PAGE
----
Document Type

Article

Publication Date

1995

Center/Program

Center for Gender & Sexuality Law

Center/Program

Center for Contract and Economic Organization

Abstract

Traditionally, the law has deferred to the rights of biological parents in regulating the parent-child relationship. More recently, as the emphasis of legal regulation has shifted to protecting children's interests, critics have targeted the traditional focus on parents' rights as impeding the goal of promoting children's welfare. Some contemporary scholars argue instead for a "child-centered perspective,"' in contrast to the current regime under which biological parents continue to have important legal interests in their relationship with their children. The underlying assumption of this claim is that the rights of parents and the interests of children often are conflicting, and that greater recognition of one interest means diminished importance to the other.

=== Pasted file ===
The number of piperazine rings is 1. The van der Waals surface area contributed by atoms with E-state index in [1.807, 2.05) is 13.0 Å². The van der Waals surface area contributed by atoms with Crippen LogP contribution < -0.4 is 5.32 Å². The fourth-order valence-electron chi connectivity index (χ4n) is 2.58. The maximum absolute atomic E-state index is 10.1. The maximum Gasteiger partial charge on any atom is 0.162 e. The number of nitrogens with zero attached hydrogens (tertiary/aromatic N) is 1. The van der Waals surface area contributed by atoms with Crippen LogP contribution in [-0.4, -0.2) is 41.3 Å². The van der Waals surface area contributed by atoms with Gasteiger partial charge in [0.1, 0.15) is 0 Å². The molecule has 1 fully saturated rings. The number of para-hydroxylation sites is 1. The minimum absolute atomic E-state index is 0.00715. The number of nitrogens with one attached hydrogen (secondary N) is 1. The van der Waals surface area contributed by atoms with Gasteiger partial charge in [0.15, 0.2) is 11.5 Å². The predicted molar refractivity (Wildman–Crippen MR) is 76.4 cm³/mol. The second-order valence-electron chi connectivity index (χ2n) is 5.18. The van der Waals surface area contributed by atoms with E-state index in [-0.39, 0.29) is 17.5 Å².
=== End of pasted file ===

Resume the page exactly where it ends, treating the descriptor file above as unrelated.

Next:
One way of thinking about a legal regime that seeks to harmonize this conflict is to imagine that the parent's legal relationship to the child is shaped by fiduciary responsibilities toward the child rather than by inherent rights derived from status.2 Fiduciaries in law are agents who occupy a position of special confidence, superiority, or influence, and thus are subject to strict and non-negotiable duties of loyalty and reasonable diligence in acting on behalf of their principals. Characterizing parents as fiduciaries suggests that the parent-child relationship shares important features with other legal relationships that have been similarly defined, such as trustees and trust beneficiaries, corporate directors and shareholders, executors and legatees, and guardians and wards. Basic structural similarities are apparent. There are information asymmetries in this family relationship that are analogous to those of other fiduciary relationships. Moreover, satisfactory performance by parents, like that of other fiduciaries, requires considerable discretion, and children, like other principals, are not in a position to direct or control that performance. Here, as in other contexts, the challenge for legal regulation is to encourage the parent to act so as to serve the interests of the child rather than her own conflicting interests, and yet to do so in a context in which monitoring parental behavior is difficult.

Comments

Copyright is owned by the Virginia Law Review Association. The article is used with the permission of the Virginia Law Review Association.

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